- Print This Post Print This Post

By John Helmer, Moscow

The news from Odessa, the third city of the Ukraine and its leading port, is there is almost no news.

This has strategic significance. It means there is no Russian plan for a battle for Odessa, no artillery, missile, air, or naval attack on the city. The Odessans know this, and  they appreciate it privately.

Instead, sources say different things to different callers. “There is a fear of being misunderstood, misinterpreted, or overheard,” says one source. “Everyone I talk to is very guarded recently on phone calls. Everyone says some template words. It’s difficult to have a good frank and free conversation. They will say all the Zelensky-friendly or Putin-hostile things to a US or British reporter. When they speak in Russian though, there is ambiguity, caution, double meaning.”

The only talkative source from inside the city is DTEK, the national electric utility owned by Rinat Akhmetov, which is issuing daily bulletins and customer notices advising power outages and blackout schedules. https://dtek.com/en/ 

The Odessa Journal, the English language publication of the city, has not been publishing local news, deciding instead to republish national media bulletins originating in Kiev. A search of Strana.ua, vilified in Kiev as pro-Russian,  reveals almost no Odessa-source coverage.   

A city source, a well-informed journalist, says off the record there is “no need” because there is an understanding among the city residents there will be no Russian attack on the city itself, and the city residents and administration are confident this is the Kremlin’s intention. “Right now we think Odessa is protected because of the grain corridor”, and the terms of agreement between Russia, Turkey, the United Nations, and Kiev.

Politically, the source adds, the city is split down the middle:  the evidence is clear in the public reaction to attempts by anti-Russian groups to attack the statue of Catherine II (lead images) in the old city centre and force its demolition or removal.

The digital vote in favour, announced in the Kiev and western media, was fabricated, the source says. “Registration to vote was very strange. It was impossible for many people to vote. In reality, 50% of the population are in favour of removal; 50% are in favour of the statue remaining. There has been a big intrigue, and there are some very aggressive members of the city council using the situation for their own PR. Right now, the statue is covered so as not to be damaged [lead image, right]. In the current situation people just want to do something.”

The city council  headed by Gennady Trukhanov — narrowly elected mayor in 2020 —   is scheduled to meet and vote its decision on November 30.  But there is a compromise formula in negotiation, the source reveals, between the pro-Russian and anti-Russian factions, in order to bridge the deep division in the city at large.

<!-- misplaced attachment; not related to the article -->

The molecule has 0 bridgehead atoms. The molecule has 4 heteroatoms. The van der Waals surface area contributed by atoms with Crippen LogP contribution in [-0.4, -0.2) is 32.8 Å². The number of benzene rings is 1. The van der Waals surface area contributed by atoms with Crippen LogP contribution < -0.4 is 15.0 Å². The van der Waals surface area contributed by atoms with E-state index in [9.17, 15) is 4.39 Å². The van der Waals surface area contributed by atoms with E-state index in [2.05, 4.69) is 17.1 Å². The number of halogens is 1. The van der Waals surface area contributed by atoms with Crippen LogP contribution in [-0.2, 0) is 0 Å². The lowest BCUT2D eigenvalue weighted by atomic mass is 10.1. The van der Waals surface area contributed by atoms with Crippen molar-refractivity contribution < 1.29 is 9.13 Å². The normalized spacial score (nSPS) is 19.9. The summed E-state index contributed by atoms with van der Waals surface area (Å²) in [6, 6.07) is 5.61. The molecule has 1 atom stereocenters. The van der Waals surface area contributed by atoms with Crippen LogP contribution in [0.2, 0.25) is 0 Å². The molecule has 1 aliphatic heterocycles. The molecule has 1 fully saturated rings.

In the meantime, protection of civility between the factions, like the black cover over the Catherine statue, has been agreed. No news from Odessa means this is the news.

Since the Russian strikes against the power infrastructure countrywide on October 22,  the loss of power in Odessa has been significant. Six autotransformer and substation control points were targeted that day.  

A DTEK official for the Odessa network acknowledged that “rolling power outages” were likely in the city until next March. “The use of shutdown schedules is becoming our daily routine,” Dmitry Grigoriev of DTEK announced.    “Therefore we are trying to take simple steps for our clients to understand what is happening.” That was on November 3.

Two days before, DTEK had told Odessa consumers that “updated schedules of rolling power outages have been introduced. Also, people are asked to save electricity during the hours when there is light in order to avoid emergency shutdowns…. To find out when there will be no light in your house, you need to enter your data on the company’s website…You need to specify the name of the street, the house number, after that you will find out your group and the time of possible absence of light. If the time is not determined at your address, there will probably be no disconnection in your house… there may be a small time error within 30 to 40 minutes for reconnecting the power supply between groups… Due to terrorist attacks by Russians on infrastructure, people were urged to save electricity as much as possible, turn on energy-intensive devices alternately and reduce electricity consumption as much as possible in the morning from 06:00 to 11:00 and in the evening from 17:00 to 23:00.”